- December 30, 2021
During the week prior to the World Golf Championships at The Concession, members of the club told me how they carried around a little square, rubber mat with them during their golf rounds.
When they had to hit a shot in the fairway, they dropped the mat to the ground and set the ball on it. That way, when they swung, they wouldn't leave a divot.
Yes, when those NBC cameras flew over the course Feb. 25-28, The Concession owner Bruce Cassidy Sr., and the membership, wanted the course to look pristine.
Four days of golf on the world's grandest stage — 47 of the top 50 ranked players in the world were present — have come and gone and now, hopefully, it's time to reap the rewards.
It couldn't have gone better for The Concession as the players lined up to voice their approval. They didn't just like the place, they loved it. They said they can't wait to get back, even though the PGA Tour has no event scheduled for the area in the future.
Major champion Paul Azinger, NBC's golf analyst for the broadcast, should be shipped a couple of cases of Tropicana oranges, courtesy of the Bradenton Area Convention and Visitors Bureau, for his commentary. Azinger, who has to be a tad biased since he is a member at The Concession, made the course seem like the Pebble Beach of the East.
Then the current pros rushed to agree with him. Billy Horschel, who finished in a tie for second, said the greens reminded him of Augusta National, which hosts the Masters each year. Patrick Reed called the course "awesome" and Rory McIlroy talked about everyone having better knowledge of the course when — not if — the PGA Tour returns.
Golf Channel analyst Mark Rolfing said he was mesmerized watching the world's best chip to the very difficult green complexes. Jim "Bones" Mackay, the current analyst and former caddy for Phil Mickelson, added levity, saying The Concession had several places around the course where you could lose a few strokes, and "a few places you could lose a limb."
That was in reference to those alligator shots that showed up during the Golf Channel and NBC coverage.
Everything seemed perfect, except Manatee County residents have no idea when or if the PGA Tour ever will return.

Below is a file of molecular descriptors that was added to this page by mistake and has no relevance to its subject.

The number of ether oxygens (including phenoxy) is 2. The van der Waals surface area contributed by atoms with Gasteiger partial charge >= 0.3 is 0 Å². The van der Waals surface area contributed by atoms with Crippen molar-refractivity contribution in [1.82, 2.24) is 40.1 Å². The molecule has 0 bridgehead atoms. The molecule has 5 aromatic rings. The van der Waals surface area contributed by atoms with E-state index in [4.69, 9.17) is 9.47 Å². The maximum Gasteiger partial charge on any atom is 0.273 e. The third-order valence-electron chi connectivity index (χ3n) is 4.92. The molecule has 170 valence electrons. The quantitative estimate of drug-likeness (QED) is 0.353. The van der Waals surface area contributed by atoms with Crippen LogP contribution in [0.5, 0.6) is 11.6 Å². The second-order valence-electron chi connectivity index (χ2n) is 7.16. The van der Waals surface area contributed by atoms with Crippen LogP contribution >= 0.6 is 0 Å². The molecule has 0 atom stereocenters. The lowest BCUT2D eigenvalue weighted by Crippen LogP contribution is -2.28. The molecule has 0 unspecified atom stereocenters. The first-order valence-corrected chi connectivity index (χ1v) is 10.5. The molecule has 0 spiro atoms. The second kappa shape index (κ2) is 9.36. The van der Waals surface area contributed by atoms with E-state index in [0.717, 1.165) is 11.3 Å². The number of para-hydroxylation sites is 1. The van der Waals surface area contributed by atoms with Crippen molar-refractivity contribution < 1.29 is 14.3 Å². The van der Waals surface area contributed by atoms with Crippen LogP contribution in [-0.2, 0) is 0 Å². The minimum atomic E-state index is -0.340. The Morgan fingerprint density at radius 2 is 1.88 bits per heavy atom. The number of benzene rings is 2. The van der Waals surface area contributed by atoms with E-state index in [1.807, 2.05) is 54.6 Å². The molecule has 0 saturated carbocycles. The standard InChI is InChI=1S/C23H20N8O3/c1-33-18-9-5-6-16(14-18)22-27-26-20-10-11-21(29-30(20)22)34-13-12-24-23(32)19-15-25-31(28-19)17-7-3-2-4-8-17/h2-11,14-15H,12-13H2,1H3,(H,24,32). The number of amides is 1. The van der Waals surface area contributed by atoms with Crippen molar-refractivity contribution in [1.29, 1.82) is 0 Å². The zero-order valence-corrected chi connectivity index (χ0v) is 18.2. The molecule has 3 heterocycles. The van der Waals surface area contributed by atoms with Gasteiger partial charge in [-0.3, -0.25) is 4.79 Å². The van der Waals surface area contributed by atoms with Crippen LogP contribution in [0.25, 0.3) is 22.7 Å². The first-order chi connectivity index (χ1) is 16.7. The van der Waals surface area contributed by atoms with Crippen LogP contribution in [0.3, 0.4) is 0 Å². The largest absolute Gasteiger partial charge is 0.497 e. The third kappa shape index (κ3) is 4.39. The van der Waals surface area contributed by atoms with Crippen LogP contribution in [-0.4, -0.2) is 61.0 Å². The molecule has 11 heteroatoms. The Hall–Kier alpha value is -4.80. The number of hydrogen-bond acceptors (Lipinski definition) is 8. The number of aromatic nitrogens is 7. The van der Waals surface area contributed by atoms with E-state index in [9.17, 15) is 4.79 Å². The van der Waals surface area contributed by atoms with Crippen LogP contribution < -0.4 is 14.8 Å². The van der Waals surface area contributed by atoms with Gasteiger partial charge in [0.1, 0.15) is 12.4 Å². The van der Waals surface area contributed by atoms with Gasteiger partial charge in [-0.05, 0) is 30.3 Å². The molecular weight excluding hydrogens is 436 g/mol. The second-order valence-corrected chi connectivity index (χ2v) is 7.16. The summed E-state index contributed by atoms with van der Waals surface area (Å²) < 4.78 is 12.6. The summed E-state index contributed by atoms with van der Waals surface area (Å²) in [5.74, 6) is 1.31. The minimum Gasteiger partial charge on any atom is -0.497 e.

That's OK if you are Cassidy, because The Concession is going to reap benefits in terms of new club members and homeowners from the past week. That's a given. It definitely was worth all that new sand he put in the course's bunkers and all those new flowers at The Concession's entrance.
If you are a Manatee County resident, you might not be convinced the World Golf Championships has rattled your world.
Elliott Falcione, the executive director of the Bradenton Area Convention and Visitors Bureau, earmarked $250,000 of taxpayer money toward sponsoring the event. Bradenton, or Lakewood Ranch for that matter, had no signs on course, and no commercials during the coverage.
Basically, it was money given to the PGA Tour to strengthen a relationship that has no guarantees, but plenty of promise.
Still, it's hard to see that promise. Cassidy said he doesn't want an annual event, so that rules out most of the opportunities, unless he has changed his mind. Few other opportunities would seem to exist, unless the PGA Championships would be an option in the next 10 years. The weather window wouldn't favor the U.S. Open (a June event) or the Ryder Cup (usually September) here in Florida.
Sponsoring the event seemed a no-brainer, though, as Manatee County Commissioners agreed with Falcione that the quarter of a million dollars is money in the bank.
Now, though, would be a good time for Manatee County elected officials and staff members to practice some transparency. Educate us, the citizens, as to the future payoff for our investment. In the coming weeks, if people around the world are checking out the Bradenton, Manatee County and Lakewood Ranch websites, let us know. If they are visiting our beaches and our other attractions, show us the statistics.
If the PGA Tour has plans for a return, enlighten us. Because, as well all know, no fans were allowed into his event, so our local businesses and restaurants only saw a minor gain from the 2021 event. We're all hoping this wasn't a one-and-done.
Please county officials, keep us informed. That way we can all embrace the next similar opportunity, and the next, and the next.